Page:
5 Major Difference between Reciprocal and Non-Reciprocal Translocation

What is the difference between reciprocal and non-reciprocal translocation?

Chromosomal translocation is a situation that results in the unusual rearrangement of chromosomes. It can either be balanced or unbalanced translocation.

The main types of chromosomal translocation are reciprocal and Robertsonian translocation. The lesson provides a distinction between reciprocal and non-reciprocal translocation.

The main difference between reciprocal and non-reciprocal translocation is that reciprocal translocation is a chromosomal abnormality caused by the exchange of parts between non-homologous chromosomes while non-reciprocal translocation is responsible for the movement of a chromosomal segment from one non-homologous chromosome to another.

Read More: Difference between Prokaryotic and Eukaryotic Transcription

Comparison Table (Reciprocal Translocation vs Non-Reciprocal Translocation)

Basic Terms Reciprocal  Non-Reciprocal
MeaningIt is a translocation responsible for an exchange of chromosomal segments with two non-homologous chromosomesIt is a translocation responsible for the movement of a chromosomal segment from one non-homologous chromosome to another.
Number of Chromosomal SegmentTwo chromosomal segmentsOne chromosomal segment
Type of RearrangementTwo chromosomal segments exchange between two loci of non-homologous chromosomesOne chromosomal segment move to another locus of non-homologous chromosomes
EffectCauses infertility, miscarriage and children abnormalitiesResult in cell proliferation, neuroblastoma, and especially lung cancers
Transferring of Chromosome SegmentTwo-way transferOne way transfer

What Is Reciprocal Translocation?

It is a type of chromosomal translocation responsible for the exchange of two chromosomal segments between non-homologous chromosomes.

Balance reciprocal translocation does not result in the loss of genetic materials. Hence, it does not cause diseases but results in infertility and miscarriages.

Genetic counseling and genetic testing help to identify families that carry reciprocal translocation. Reciprocal translocation can occur both in somatic cells and gamete cells during error in mitosis and meiosis respectively.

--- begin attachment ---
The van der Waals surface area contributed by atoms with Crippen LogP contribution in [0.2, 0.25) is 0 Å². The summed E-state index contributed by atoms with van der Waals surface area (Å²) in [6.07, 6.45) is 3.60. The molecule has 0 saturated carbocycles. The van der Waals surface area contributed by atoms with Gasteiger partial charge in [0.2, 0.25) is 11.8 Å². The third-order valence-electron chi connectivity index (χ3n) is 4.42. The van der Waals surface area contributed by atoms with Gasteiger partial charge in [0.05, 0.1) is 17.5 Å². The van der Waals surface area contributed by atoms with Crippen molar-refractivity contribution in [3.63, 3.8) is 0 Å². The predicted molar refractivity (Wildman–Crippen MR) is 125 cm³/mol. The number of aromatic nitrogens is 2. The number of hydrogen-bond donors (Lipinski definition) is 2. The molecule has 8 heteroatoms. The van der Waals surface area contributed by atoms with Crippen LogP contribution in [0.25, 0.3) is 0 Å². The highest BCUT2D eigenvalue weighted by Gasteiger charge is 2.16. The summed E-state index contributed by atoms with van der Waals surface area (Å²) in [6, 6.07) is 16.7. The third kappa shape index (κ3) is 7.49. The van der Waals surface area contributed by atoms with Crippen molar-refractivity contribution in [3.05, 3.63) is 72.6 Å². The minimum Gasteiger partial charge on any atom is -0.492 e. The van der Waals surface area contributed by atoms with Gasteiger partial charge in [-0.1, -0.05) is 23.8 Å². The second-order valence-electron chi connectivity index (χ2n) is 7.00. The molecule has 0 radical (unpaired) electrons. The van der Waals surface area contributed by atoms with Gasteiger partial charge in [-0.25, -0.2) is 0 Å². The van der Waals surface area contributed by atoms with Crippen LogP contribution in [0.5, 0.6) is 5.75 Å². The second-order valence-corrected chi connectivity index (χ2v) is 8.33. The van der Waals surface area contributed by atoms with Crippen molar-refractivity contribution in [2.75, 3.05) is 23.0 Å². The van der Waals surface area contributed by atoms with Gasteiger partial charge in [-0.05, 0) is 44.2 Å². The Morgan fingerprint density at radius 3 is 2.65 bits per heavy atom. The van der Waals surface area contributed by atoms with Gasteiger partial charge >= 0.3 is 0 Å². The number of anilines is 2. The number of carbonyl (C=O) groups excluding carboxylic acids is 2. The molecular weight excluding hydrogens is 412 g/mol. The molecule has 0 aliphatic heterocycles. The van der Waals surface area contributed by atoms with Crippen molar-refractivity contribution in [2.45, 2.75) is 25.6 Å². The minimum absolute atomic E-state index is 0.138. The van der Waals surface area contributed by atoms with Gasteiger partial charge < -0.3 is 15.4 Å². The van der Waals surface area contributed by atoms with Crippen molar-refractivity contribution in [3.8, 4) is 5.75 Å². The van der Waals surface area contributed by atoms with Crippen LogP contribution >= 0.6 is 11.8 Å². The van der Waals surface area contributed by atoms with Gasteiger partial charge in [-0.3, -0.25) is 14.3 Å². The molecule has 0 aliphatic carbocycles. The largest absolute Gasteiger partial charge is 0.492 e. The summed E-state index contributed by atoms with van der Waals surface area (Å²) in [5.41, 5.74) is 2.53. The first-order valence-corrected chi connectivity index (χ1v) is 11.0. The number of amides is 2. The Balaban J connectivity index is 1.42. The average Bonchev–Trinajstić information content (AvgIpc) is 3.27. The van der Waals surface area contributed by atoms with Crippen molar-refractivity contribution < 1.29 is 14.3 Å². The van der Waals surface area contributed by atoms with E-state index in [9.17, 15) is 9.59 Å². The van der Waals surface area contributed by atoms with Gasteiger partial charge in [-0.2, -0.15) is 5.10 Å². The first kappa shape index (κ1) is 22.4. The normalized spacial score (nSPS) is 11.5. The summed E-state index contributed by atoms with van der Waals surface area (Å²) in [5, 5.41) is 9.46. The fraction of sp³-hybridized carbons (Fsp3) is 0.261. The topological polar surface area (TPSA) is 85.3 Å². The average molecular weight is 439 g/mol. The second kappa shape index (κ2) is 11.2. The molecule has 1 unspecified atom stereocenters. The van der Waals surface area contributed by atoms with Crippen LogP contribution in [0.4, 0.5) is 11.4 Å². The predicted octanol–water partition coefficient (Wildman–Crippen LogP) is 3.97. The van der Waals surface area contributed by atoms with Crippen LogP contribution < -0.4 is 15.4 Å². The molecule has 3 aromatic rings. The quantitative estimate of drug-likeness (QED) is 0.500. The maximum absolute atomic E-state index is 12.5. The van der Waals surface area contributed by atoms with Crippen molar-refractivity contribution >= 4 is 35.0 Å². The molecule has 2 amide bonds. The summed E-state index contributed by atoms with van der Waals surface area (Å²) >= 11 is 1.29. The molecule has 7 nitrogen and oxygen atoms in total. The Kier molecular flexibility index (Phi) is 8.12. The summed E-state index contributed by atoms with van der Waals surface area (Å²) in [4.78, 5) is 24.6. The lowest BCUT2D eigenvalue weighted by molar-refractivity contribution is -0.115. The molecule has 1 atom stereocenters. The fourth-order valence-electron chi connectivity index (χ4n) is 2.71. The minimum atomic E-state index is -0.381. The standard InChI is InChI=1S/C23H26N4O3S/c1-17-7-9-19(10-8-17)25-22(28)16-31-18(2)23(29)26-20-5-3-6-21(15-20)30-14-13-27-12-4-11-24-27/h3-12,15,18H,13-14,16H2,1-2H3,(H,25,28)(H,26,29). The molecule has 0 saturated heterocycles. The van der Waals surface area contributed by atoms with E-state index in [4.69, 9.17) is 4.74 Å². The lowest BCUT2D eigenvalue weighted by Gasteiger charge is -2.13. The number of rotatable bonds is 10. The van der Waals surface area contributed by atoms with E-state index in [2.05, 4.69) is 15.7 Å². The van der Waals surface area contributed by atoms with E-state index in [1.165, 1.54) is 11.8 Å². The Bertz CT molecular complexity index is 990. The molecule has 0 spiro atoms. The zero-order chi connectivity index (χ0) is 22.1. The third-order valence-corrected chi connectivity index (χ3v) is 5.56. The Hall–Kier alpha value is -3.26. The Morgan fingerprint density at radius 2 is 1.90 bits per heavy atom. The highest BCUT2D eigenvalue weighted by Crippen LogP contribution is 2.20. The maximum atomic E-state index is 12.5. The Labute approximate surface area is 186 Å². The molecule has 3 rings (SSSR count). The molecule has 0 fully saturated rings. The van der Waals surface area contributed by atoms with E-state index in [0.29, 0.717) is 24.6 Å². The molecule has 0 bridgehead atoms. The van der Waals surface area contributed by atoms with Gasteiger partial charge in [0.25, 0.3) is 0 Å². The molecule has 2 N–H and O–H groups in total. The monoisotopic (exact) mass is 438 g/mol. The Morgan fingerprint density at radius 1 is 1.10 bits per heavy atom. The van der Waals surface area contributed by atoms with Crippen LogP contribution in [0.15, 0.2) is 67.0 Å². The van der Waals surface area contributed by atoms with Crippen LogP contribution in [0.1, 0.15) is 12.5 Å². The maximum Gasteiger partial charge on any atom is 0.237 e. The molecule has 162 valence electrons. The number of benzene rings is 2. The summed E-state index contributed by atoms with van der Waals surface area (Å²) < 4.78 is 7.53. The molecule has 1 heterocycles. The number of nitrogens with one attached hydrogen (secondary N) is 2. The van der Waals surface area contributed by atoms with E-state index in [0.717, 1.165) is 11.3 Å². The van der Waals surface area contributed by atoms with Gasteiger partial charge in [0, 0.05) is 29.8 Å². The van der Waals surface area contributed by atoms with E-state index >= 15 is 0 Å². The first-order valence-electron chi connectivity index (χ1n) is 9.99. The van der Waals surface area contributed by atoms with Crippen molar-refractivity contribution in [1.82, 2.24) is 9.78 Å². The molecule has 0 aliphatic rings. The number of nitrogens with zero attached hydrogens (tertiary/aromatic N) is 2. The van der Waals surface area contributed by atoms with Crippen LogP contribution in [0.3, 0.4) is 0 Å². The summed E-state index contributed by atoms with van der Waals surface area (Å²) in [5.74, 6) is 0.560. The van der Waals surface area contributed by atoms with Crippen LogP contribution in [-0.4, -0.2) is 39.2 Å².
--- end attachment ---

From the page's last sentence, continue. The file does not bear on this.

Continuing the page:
Difference between Reciprocal and Non-Reciprocal Translocation

What Is Non-Reciprocal Translocation?

It is a type of chromosomal translocation that results in the movement of the chromosomal segment from one non-homologous chromosome to another.

The translocation results in the transfer of genes from one locus of a genome to another. It also causes telomere instability.

In addition, telomere dysfunction results in the impaired regenerative capacity of hepatocytes and an increased cirrhosis formation.

Some of the common effects of the translocation are neuroblastoma and several cancer types. It occurs due to increased cell proliferation.

Difference between Reciprocal and Non-Reciprocal Translocation

Main Difference between Reciprocal and Non-Reciprocal Translocation

  1. Reciprocal translocation is the exchange of chromosome segment between non-homologous chromosomes whereas non-reciprocal translocation is the movement of chromosome segment to a different non-homologous chromosome
  2. Reciprocal translocation results in no loss or gain in genetic material whereas non-reciprocal translocation is where one chromosome lose while the other gain
  3. Reciprocal translocation is a two-way transfer while non-reciprocal is a one-way transfer
  4. Reciprocal translocation is where two-segment exchange with each other whereas non-reciprocal translocation is where another segment does not exchange with another broken first segment
  5. Reciprocal translocation causes children abnormalities, infertility and miscarriages whereas non-translocation result in several cancer types and neuroblastoma

Similarities between Reciprocal and Non-Reciprocal Translocation

  1. Both are a type of chromosomal translocation
  2. Both bring massive rearrangement of chromosomal structure
  3. Both involve the movement of chromosome segment from one locus to another
  4. Both bring structural changes to chromosomes
  5. Both cause loss or gain of chromosome function
  6. Both causes abnormalities and several cancer types

Read More: Difference between Prokaryotic and Eukaryotic Chromosomes

Reciprocal vs Non-Reciprocal Translocation FAQs

Is Reciprocal Translocation Balanced?

Yes. There is no loss of genetic material and the individual is phenotypically normal. However, it causes a change in chromosomal structures.

What Causes Reciprocal Translocation?

It is caused by Robertsonian translocation. The phenomenon occurs when two non-homologous chromosomes get attached.

Can I Get Pregnant With A Balanced Translocation?

Yes. But the condition is normally associated with more difficulty conceiving and are at a greater risk of recurrent miscarriage than those without it.

What Happens With A Chromosomal Inversion?

It occurs when a single chromosome undergoes breakage and rearrangement within itself.

Comparison Video

Summary

Chromosomal translocation is a change in the position of the chromosome segment to another region of the same chromosome or to another chromosome.

The movement of chromosomes tends to occur in the form of reciprocal and non-reciprocal translocation. The identification can be done in the form of genetic counseling and genetic testing.

More Sources and References

Translocations. NCBI

Human Chromosome Translocations and Cancer. Nature Education

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